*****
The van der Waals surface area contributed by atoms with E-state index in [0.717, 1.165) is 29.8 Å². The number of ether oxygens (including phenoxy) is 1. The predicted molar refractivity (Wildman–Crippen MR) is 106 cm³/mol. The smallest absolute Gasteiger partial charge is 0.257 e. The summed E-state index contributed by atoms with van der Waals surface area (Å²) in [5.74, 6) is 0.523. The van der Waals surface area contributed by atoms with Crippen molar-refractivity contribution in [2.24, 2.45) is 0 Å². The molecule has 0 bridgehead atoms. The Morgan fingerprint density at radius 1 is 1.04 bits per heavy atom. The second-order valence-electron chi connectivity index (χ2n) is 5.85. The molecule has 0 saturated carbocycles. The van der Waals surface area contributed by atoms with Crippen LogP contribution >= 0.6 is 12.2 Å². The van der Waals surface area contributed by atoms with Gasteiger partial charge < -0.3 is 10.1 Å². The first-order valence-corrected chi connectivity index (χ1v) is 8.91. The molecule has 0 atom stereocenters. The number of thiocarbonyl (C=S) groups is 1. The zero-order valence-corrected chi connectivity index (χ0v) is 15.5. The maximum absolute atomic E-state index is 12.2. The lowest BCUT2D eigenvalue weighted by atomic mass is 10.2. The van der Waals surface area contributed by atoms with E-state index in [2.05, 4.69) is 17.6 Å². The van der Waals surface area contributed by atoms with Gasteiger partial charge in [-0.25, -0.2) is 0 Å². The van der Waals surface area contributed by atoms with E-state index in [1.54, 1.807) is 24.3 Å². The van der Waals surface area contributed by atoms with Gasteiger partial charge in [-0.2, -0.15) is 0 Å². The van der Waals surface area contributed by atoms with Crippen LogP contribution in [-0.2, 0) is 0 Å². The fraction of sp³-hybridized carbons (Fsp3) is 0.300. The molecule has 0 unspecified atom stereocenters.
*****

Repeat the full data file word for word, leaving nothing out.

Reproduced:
The van der Waals surface area contributed by atoms with E-state index in [0.717, 1.165) is 29.8 Å². The number of ether oxygens (including phenoxy) is 1. The predicted molar refractivity (Wildman–Crippen MR) is 106 cm³/mol. The smallest absolute Gasteiger partial charge is 0.257 e. The summed E-state index contributed by atoms with van der Waals surface area (Å²) in [5.74, 6) is 0.523. The van der Waals surface area contributed by atoms with Crippen molar-refractivity contribution in [2.24, 2.45) is 0 Å². The molecule has 0 bridgehead atoms. The Morgan fingerprint density at radius 1 is 1.04 bits per heavy atom. The second-order valence-electron chi connectivity index (χ2n) is 5.85. The molecule has 0 saturated carbocycles. The van der Waals surface area contributed by atoms with Crippen LogP contribution >= 0.6 is 12.2 Å². The van der Waals surface area contributed by atoms with Gasteiger partial charge < -0.3 is 10.1 Å². The first-order valence-corrected chi connectivity index (χ1v) is 8.91. The molecule has 0 atom stereocenters. The number of thiocarbonyl (C=S) groups is 1. The zero-order valence-corrected chi connectivity index (χ0v) is 15.5. The maximum absolute atomic E-state index is 12.2. The lowest BCUT2D eigenvalue weighted by atomic mass is 10.2. The van der Waals surface area contributed by atoms with E-state index in [2.05, 4.69) is 17.6 Å². The van der Waals surface area contributed by atoms with Gasteiger partial charge in [-0.25, -0.2) is 0 Å². The van der Waals surface area contributed by atoms with E-state index in [1.54, 1.807) is 24.3 Å². The van der Waals surface area contributed by atoms with Gasteiger partial charge in [-0.2, -0.15) is 0 Å². The van der Waals surface area contributed by atoms with Crippen LogP contribution in [-0.2, 0) is 0 Å². The fraction of sp³-hybridized carbons (Fsp3) is 0.300. The molecule has 0 unspecified atom stereocenters.